Douglas Dare - Seven Hours EP

8/10

After mutterings and fluttering on the internet, and the considerable radio rotation of ‘Seven Hours’, London’s Douglas Dare releases his inaugural EP on Erased Tapes. It serves as a four-track introduction to Douglas’s oeuvre, and Douglas himself, a musician very much launching off in to the deep end aged just 22.

The title track and opener is Douglas’s calling card – a combination of glitch, classical piano and single voice. Broken chords combine with a drum machine beat, before changing rhythmic tact with more bass and flutters of piano. ‘Scars’ creates a feeling of menacing and uncertainty, the sparse piano and offbeat handclaps adding an air of mystery as it lurks in the space, whilst the deep resonant booming of bass on ‘Lungful’ gives way to more Spartan piano, teetering on stops and starts, in a shadowy and haunting track.

Lyrically, he’s certainly not one for sugar-coating, extended metaphors, or telling a story. Like the music, the lyrics are concise, in short sentences and words, reading almost like verses of poetry. Purely literal and direct (“Don’t let them see you fail/I will not let you fail”) it augments the accompaniment perfectly, whilst the frankness and confessional nature speaks directly to the listener in an intimate way.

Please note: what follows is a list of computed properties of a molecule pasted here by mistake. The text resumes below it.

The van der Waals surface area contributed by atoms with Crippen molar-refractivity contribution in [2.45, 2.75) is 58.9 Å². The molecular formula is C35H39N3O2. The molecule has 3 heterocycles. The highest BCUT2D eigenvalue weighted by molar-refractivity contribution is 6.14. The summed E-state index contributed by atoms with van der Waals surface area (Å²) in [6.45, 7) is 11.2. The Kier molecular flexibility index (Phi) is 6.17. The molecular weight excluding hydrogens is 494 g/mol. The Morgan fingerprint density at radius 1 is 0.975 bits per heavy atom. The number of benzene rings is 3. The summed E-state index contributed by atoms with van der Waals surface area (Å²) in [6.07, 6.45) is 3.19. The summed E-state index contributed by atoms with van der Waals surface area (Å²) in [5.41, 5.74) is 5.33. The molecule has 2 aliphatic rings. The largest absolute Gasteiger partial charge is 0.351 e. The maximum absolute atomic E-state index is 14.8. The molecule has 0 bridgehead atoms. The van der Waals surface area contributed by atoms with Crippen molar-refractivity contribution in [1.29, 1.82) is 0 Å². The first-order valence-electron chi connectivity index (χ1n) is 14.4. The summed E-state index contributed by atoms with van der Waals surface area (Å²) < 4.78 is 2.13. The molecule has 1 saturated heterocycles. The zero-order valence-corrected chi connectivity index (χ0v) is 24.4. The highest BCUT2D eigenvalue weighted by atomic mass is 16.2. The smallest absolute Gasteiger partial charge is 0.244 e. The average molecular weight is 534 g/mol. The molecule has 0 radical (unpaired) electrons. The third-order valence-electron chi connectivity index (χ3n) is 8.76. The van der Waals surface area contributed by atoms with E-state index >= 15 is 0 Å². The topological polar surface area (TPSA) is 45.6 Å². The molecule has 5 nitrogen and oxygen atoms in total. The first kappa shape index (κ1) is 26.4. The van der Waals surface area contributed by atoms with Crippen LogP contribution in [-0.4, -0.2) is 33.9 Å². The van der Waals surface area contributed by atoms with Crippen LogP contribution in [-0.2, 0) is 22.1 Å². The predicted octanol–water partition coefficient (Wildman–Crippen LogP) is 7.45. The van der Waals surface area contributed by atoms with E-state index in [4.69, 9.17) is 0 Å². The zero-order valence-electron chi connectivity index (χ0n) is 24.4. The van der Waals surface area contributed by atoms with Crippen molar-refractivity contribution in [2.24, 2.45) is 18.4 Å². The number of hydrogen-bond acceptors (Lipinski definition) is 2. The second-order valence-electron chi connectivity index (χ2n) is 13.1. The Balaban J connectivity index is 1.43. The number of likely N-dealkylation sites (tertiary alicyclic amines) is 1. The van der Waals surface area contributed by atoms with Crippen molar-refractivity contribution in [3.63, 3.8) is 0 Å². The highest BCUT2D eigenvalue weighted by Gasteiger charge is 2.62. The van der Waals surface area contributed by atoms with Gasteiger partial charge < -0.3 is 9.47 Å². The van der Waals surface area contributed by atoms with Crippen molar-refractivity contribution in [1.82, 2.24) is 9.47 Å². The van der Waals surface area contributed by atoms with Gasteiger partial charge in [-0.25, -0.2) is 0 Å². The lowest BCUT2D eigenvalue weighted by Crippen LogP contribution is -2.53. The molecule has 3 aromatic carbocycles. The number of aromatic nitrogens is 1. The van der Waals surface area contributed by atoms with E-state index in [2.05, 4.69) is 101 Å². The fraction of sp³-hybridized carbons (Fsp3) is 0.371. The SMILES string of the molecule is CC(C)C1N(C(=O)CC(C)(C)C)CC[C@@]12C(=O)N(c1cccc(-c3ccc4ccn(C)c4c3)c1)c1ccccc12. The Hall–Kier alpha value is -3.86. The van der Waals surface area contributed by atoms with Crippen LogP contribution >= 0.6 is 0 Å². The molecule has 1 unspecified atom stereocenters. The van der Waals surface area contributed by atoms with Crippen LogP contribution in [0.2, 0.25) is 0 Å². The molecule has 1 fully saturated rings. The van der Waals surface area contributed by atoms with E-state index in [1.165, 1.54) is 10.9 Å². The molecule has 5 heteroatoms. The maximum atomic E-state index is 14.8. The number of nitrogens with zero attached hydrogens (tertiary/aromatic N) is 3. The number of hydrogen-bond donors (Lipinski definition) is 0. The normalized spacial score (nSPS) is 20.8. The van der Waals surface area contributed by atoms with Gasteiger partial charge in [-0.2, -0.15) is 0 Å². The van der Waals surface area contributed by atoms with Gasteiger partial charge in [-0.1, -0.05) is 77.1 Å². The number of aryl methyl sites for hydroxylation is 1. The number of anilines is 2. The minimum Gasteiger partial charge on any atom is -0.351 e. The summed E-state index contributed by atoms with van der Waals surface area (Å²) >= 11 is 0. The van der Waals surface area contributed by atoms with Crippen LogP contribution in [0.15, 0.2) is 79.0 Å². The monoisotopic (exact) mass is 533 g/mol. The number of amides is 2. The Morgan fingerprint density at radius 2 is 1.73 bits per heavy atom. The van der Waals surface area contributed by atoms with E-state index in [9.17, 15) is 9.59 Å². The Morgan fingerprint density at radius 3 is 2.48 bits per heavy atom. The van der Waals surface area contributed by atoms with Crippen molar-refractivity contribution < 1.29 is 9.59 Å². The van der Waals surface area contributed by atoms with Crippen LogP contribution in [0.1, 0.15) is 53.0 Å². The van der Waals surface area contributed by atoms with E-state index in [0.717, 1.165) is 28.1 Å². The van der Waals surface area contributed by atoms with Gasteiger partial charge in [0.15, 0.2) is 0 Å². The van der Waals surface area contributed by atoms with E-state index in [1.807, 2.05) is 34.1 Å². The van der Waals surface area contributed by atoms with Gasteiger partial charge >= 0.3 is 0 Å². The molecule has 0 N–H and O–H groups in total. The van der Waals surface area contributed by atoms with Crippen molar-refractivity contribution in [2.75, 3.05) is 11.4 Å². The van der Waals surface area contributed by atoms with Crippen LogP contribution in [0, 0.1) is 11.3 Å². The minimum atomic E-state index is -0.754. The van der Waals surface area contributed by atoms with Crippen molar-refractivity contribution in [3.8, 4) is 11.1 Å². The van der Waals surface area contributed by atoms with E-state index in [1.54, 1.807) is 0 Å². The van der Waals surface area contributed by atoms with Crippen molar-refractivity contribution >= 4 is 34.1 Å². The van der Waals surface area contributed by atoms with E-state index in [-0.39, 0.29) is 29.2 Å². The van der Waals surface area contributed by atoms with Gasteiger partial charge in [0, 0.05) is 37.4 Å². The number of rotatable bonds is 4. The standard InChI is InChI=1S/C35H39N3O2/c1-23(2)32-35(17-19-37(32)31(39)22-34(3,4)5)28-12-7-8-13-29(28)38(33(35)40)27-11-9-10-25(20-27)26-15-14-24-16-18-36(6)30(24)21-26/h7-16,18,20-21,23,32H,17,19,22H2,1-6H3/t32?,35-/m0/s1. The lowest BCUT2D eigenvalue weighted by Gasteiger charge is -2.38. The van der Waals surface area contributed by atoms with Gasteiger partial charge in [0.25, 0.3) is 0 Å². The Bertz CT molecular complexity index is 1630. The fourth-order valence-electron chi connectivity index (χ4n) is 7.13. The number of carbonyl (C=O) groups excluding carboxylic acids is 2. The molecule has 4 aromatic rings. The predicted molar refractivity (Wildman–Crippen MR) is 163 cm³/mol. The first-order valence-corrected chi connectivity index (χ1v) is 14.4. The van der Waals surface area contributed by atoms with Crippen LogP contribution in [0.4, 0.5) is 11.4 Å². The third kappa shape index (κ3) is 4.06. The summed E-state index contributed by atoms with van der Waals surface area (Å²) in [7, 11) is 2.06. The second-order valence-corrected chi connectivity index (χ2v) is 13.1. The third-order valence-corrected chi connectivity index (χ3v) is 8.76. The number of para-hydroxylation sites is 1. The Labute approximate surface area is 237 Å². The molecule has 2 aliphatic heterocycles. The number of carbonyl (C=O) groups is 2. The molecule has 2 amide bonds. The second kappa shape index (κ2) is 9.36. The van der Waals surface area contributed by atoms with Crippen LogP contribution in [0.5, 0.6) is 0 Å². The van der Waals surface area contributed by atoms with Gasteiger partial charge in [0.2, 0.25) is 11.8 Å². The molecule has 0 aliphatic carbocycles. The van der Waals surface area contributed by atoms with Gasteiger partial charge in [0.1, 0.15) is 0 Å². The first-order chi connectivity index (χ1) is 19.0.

In contrast to the electronic rhythms, the piano on Seven Hours is overtly acoustic, sounding as though it’s been played in an echoey room with no carpets. Added to the sometimes lo-fi vocals, the slightly unpolished edge gives a feeling of intimacy and closeness. The Rufus Wainwright comparisons are unavoidable, but extend no further than a slightly nasal voice and the fact that both are pianists. Similarly James Blake – a drum machine and a piano yes, but Seven Hours is far more subtle and delicate than the full-blown glitch and grandiose dubstep one gets from James. Regardless though, these parallels are somewhat of an achievement in themselves for a debut EP.

Seven Hours is as bold as it is bare – the magic comes from simultaneously what’s there and what isn’t. It’s almost the perfect EP – four tracks of quiet reflection, taking the listener to the brink of something, and leaving them hanging there before returning to the real world. The opposite of a fanfare arrival, and all the more powerful for it.